You know, I think experience also teaches you a lot of things. This is my fourth film… and have  been fully responsible because it’s a director’s medium. I know for myself, that I got better with every movie. And, I enjoyed immensely coming back to my own writing. Because the last two movies I made, Our Souls at Night and The Sense of an Ending, I didn’t write.

I directed them and I worked closely with the writers, especially in Our Souls at Night. But, I loved directing my own writing. That’s what I am going to do for the foreseeable future.

I am gonna stick to… I would love to adapt, but if I am adapting it myself. In fact, I am working on an adaptation, but I am doing it myself.

It only helps when you are the writer-director. It helps a lot.

You had also said Nawazuddin Siqqiqui was playing himself in the film and that was not easy…

Yeah, you know, it’s not how I see him. Even in The Lunchbox he was playing an innately nice guy. Of course, nobody is like that, nobody is just nice. Everybody has their faults. What we see the aspect of a human being is just… we learn so much about Irrfan’s character through him (in The Lunchbox). Even in this movie, he is playing someone innately nice, someone who is trying to do the right thing for his family, even for this girl.

It’s very difficult to play yourself. I feel like in many ways Nawaz is like that. He is a very transparent person. There is an innate niceness about him. So, in movies I often see him abusing and fighting- gali galoch and all that stuff. In this movie, he does none of that.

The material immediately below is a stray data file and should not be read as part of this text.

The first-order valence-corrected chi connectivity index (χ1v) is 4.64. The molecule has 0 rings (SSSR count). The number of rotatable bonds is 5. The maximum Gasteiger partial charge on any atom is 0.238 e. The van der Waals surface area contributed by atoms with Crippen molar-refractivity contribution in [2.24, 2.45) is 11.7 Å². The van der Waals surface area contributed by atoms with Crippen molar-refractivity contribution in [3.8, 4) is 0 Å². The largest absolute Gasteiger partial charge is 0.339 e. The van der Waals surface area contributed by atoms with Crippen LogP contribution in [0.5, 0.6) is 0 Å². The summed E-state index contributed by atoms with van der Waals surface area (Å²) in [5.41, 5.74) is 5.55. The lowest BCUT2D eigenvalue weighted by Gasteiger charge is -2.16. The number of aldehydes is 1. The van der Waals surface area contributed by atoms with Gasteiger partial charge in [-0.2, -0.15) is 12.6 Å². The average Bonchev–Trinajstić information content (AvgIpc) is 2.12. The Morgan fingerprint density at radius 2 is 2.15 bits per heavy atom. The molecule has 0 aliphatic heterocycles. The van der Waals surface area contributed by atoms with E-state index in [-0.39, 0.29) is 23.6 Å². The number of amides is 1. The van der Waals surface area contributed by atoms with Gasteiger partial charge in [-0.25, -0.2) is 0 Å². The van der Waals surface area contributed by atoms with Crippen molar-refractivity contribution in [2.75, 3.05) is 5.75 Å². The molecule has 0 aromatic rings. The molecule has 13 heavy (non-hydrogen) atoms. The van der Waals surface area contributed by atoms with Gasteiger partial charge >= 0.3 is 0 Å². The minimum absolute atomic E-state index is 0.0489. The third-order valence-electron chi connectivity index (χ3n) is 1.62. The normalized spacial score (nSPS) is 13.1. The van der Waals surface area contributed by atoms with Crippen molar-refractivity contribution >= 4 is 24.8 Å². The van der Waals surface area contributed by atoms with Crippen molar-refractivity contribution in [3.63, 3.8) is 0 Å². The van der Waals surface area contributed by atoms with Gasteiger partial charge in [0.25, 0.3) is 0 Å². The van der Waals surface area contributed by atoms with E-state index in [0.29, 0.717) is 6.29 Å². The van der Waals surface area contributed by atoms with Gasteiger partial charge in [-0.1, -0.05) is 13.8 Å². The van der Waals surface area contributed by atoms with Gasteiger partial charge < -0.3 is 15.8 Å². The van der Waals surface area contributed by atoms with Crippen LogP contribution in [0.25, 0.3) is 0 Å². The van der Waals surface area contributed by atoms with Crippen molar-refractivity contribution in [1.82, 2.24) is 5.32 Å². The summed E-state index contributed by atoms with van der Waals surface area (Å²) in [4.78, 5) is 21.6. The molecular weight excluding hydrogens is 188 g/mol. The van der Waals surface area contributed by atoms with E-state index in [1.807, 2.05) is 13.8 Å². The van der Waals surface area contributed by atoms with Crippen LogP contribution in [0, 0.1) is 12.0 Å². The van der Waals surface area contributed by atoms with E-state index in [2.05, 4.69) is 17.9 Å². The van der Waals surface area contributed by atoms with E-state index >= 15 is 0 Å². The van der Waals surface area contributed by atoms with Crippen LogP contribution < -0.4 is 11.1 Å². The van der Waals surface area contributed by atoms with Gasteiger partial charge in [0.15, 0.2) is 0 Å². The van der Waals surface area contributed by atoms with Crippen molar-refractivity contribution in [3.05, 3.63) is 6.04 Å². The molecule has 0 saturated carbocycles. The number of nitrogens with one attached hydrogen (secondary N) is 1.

It was really special to work with Nawaz and Sanya on this one. You really believe that these people are actually spending time together, because in real life this wouldn’t happen. It would just be a small transaction, Bhaiya kitna hua- ye lo chutta, done. It would be a 7 minute movie, but to sustain a length of a movie with an undefined relationship at its centre, that is really something, and it is much credit to the actors. And, I think we did some wonderful work together. So, I feel really proud of it, it’s a very special piece of my heart.

Why did you quit film school?

Well, at that point in my life, I thought it was the best thing for me to do. But I wouldn’t advise anyone, it worked out for me. Having said that I have many friends and colleagues who went on to finish film school and have successful careers now.